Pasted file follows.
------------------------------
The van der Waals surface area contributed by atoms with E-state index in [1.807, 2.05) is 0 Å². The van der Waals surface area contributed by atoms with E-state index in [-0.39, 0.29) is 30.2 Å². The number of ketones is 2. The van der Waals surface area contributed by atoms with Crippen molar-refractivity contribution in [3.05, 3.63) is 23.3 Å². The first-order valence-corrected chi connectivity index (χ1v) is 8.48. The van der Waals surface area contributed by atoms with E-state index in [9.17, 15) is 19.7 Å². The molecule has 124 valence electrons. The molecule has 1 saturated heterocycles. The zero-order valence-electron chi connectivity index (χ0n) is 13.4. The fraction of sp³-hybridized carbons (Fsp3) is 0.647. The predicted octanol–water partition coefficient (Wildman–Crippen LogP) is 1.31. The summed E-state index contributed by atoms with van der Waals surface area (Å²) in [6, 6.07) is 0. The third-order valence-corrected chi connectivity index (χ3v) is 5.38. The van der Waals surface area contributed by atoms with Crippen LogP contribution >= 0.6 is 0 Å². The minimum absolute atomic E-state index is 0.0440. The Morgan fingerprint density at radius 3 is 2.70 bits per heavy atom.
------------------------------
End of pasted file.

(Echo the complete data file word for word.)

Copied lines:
The van der Waals surface area contributed by atoms with E-state index in [1.807, 2.05) is 0 Å². The van der Waals surface area contributed by atoms with E-state index in [-0.39, 0.29) is 30.2 Å². The number of ketones is 2. The van der Waals surface area contributed by atoms with Crippen molar-refractivity contribution in [3.05, 3.63) is 23.3 Å². The first-order valence-corrected chi connectivity index (χ1v) is 8.48. The van der Waals surface area contributed by atoms with E-state index in [9.17, 15) is 19.7 Å². The molecule has 124 valence electrons. The molecule has 1 saturated heterocycles. The zero-order valence-electron chi connectivity index (χ0n) is 13.4. The fraction of sp³-hybridized carbons (Fsp3) is 0.647. The predicted octanol–water partition coefficient (Wildman–Crippen LogP) is 1.31. The summed E-state index contributed by atoms with van der Waals surface area (Å²) in [6, 6.07) is 0. The third-order valence-corrected chi connectivity index (χ3v) is 5.38. The van der Waals surface area contributed by atoms with Crippen LogP contribution >= 0.6 is 0 Å². The minimum absolute atomic E-state index is 0.0440. The Morgan fingerprint density at radius 3 is 2.70 bits per heavy atom.